Geo-fence Garage Door Using Raspberry Pi, Azure, C#, and Windows Phone
Part Two

In part one we setup our Raspberry Pi, installed Mono, and ran our first C# program.
In part two, we will connect a Relay to the Pi and turn it on/off using .NET. Listed below are what you will need to complete part two, in addition to the hardware/software you used in part one.

Hardware :Software :
  • PiSharp Raspberry Pi GPIO Library for .NET

First, we will make sure the Pi is turned off and the power cord is disconnected. You can shut down the Pi by running the command below.
sudo shutdown now

Wait for the green LED of the Pi to stop blinking (the red LED will stay on) and then unplug the power.
We are now ready to connect jumper wires to the Raspberry Pi. Identify the GPIO pins we will use for this experiment, locate the 5V pin, the ground (you can select any ground pin, I am using the one closest to the 5V pin), and pin 23 (I am using pin 23 for signal, you are free to select another pin).
Raspberry PinOut

Connect the jumper wires to the Raspberry Pi GPIO pins as shown on the image below. Don’t worry about the color of the wires.
Jump wires to Pi

Go ahead and connect the jumper wires from the Raspberry Pi to the breadboard. The 5V wire will go to the red row (+), the ground wire will go to blue row (-), and the pin 23 wire can go to any row except the red or the blue rows. I am using row f.
Pi to Breadboard

Get the Relay and identify the pins.
Relay Pins

Connect another 3 jumper wires to the Relay.
Jumper Wires to Relay

Connect the Relay jumper wires to the breadboard. The wire from the ground pin will go to the (-) pin of the Relay, the wire from the 5V pin will go to the (+) pin of the Relay, and the wire from pin 23 will go to the Signal pin of the Relay.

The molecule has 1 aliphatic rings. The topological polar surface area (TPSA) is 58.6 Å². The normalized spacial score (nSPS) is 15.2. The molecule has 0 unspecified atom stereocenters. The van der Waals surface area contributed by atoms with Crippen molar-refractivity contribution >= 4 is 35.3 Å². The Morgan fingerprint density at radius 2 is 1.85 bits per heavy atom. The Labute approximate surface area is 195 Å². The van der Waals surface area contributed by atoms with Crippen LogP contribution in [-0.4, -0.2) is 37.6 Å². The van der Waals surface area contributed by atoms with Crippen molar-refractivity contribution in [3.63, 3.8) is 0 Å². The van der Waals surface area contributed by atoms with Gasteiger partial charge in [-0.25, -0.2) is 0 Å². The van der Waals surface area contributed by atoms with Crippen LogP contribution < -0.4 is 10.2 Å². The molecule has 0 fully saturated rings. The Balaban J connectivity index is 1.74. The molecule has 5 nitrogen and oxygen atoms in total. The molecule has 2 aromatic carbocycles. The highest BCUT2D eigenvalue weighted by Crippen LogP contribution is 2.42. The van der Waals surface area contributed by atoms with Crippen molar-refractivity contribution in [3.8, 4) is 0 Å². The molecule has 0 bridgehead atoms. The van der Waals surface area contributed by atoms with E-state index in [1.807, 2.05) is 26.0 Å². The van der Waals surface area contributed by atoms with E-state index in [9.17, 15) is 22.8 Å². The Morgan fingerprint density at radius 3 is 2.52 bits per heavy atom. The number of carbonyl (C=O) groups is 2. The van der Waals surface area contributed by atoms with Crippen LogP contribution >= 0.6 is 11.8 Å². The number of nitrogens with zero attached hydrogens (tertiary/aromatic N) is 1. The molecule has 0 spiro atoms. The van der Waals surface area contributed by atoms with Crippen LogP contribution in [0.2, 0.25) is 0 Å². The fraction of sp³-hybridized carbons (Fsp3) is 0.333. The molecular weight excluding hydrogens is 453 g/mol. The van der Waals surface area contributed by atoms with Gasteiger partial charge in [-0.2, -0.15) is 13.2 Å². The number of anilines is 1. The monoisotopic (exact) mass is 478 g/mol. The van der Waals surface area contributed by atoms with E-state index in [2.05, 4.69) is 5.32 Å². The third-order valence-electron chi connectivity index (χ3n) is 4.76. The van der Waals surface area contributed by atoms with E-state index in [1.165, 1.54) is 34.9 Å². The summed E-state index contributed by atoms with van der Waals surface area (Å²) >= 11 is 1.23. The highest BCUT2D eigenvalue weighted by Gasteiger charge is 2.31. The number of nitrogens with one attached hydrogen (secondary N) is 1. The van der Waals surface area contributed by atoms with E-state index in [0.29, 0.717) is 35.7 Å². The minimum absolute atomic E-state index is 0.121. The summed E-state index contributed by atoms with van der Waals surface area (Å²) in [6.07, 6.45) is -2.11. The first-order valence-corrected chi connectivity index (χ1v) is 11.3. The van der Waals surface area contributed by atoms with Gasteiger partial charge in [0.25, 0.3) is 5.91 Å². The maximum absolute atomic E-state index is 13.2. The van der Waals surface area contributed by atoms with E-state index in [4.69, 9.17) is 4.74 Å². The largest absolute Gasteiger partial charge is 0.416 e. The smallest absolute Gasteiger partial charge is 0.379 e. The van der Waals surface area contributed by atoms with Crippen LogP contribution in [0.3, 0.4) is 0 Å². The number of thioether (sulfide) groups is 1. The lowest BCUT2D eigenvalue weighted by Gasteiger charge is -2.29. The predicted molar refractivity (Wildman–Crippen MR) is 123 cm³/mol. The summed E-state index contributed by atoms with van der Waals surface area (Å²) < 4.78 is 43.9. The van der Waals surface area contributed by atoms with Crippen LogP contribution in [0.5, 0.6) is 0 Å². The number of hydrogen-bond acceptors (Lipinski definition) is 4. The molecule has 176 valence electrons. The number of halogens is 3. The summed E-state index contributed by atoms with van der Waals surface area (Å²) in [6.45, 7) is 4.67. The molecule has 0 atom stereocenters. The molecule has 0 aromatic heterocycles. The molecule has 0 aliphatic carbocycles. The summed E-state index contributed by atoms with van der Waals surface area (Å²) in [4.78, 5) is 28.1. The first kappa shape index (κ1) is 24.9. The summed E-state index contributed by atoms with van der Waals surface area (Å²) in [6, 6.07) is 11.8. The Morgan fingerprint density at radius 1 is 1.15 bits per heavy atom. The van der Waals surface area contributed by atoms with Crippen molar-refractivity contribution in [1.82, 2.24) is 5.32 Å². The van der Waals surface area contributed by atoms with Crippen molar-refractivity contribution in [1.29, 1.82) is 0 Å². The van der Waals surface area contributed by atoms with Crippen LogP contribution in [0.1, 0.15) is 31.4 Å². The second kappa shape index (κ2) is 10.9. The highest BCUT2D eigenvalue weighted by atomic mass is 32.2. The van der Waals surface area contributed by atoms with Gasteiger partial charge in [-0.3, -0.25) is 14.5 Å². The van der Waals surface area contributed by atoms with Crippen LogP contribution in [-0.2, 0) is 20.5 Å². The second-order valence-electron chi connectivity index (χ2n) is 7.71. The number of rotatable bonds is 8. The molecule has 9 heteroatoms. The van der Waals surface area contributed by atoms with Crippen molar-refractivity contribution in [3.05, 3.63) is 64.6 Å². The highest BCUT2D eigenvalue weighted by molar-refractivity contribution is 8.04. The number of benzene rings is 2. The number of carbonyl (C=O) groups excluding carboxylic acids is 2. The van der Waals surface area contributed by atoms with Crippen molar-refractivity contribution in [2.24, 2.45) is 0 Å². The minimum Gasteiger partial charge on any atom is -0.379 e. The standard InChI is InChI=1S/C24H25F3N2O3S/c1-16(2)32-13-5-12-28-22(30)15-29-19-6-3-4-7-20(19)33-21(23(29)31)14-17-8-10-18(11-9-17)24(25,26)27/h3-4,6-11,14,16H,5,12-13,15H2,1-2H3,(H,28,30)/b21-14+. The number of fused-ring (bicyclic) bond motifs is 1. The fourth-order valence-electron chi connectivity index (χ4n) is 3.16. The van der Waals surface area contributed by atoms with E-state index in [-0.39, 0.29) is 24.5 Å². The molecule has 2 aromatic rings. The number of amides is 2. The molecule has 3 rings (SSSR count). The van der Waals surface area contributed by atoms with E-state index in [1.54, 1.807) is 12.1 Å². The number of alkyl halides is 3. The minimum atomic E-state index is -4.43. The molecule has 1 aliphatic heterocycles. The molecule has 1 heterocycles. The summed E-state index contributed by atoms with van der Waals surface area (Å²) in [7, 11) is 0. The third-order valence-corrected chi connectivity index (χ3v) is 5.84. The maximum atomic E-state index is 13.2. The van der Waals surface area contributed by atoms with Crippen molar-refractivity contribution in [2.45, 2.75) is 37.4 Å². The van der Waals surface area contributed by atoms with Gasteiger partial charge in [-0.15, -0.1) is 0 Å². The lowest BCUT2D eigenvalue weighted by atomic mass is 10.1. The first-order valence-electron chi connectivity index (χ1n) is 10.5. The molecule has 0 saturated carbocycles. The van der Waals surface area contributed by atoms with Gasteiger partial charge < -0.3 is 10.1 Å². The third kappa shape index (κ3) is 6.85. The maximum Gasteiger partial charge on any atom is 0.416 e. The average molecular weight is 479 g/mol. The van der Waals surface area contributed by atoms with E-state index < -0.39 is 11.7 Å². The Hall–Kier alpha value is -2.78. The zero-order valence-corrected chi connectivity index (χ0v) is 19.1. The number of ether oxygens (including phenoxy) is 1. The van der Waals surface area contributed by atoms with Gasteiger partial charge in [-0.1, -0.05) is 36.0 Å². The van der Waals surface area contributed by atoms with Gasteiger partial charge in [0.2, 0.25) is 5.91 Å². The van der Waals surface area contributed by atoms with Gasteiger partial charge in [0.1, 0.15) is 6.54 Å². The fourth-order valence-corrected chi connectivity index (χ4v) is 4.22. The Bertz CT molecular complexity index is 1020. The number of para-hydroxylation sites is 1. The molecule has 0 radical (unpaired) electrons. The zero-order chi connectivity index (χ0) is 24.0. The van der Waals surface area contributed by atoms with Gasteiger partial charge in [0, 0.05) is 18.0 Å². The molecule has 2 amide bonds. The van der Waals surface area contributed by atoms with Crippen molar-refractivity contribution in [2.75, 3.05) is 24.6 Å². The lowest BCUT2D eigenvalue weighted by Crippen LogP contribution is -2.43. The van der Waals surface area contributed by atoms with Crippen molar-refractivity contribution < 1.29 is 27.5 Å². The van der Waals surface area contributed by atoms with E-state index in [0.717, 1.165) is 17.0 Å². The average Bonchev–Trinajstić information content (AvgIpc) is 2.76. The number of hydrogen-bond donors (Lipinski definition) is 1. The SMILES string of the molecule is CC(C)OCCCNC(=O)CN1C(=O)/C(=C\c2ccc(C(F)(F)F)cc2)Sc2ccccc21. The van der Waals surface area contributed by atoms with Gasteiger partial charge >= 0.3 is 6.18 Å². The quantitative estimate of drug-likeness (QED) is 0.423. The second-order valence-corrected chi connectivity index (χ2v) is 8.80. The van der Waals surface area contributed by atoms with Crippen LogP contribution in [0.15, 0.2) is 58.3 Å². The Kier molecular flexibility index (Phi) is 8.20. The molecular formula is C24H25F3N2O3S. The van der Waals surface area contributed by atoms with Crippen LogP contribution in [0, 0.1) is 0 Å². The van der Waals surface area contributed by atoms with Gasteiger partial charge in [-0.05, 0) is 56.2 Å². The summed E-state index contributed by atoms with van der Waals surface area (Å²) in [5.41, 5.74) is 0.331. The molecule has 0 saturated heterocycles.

All Connected

You will now download Pi#, PiSharp is a Raspberry Pi GPIO Library for .NET, download it from here
After you download Pi# unzip it, open the Visual Studio solution located in the src folder, and build the solution. After build succeeds right click on the PiSharp.LibGpio project, open Folder in File Explorer. Browse to the bin/Debug folder, locate the PiSharp.LibGpio.dll file, and copy it. You will add this .dll to your project.
Start new instance of Visual Studio and create new Console project. I am naming my project GaragePi.NET.
Visual Studio Project

Create new folder, name it PiSharpRef, and paste the PiSharp.LibGpio.dll you copied from the PiSharp solution.
Pi Sharp DLL

Right click on References and add the PiSharp.LibGpio.dll file. Be sure to use the file located in the PiSharpRef folder.
Add Reference

Add the below using statements to the Program class.
using PiSharp.LibGpio;
using PiSharp.LibGpio.Entities;

Add the below code to the main method and build the project.
The first line will set the pin 23 to Output. Inside the while loop, we will set pin 23 to high (on) wait for 2 seconds, set pin 23 to low (off), and wait another two seconds. This will be repeated until we exit the program.
LibGpio.Gpio.SetupChannel(BroadcomPinNumber.TwentyThree, Direction.Output);
while (true)
LibGpio.Gpio.OutputValue(BroadcomPinNumber.TwentyThree, true);


LibGpio.Gpio.OutputValue(BroadcomPinNumber.TwentyThree, false);


We will now go to the Pi and test our experiment. Connect the power cord to the Pi and wait for the Pi to start. After the Pi is up and running, start PuTTY and login to your Pi.
Login to Pi

Start WinSCP and login to the Pi. From your local machine locate the debug folder of the GaragePi.NET project and drag it to the pi folder of the Raspberry Pi.
Copy Files

Go back to the Pi and run the GaragePi.NET.exe program.
sudo mono Debug/GaragePi.NET.exe

Running Program

The Relay will now make clicking sound and the red LED will turn on/off. Congratulations, you can now turn appliances on/off using Raspberry Pi and your .NET skills.
To quit the program press Ctrl + C.

Go to Part Three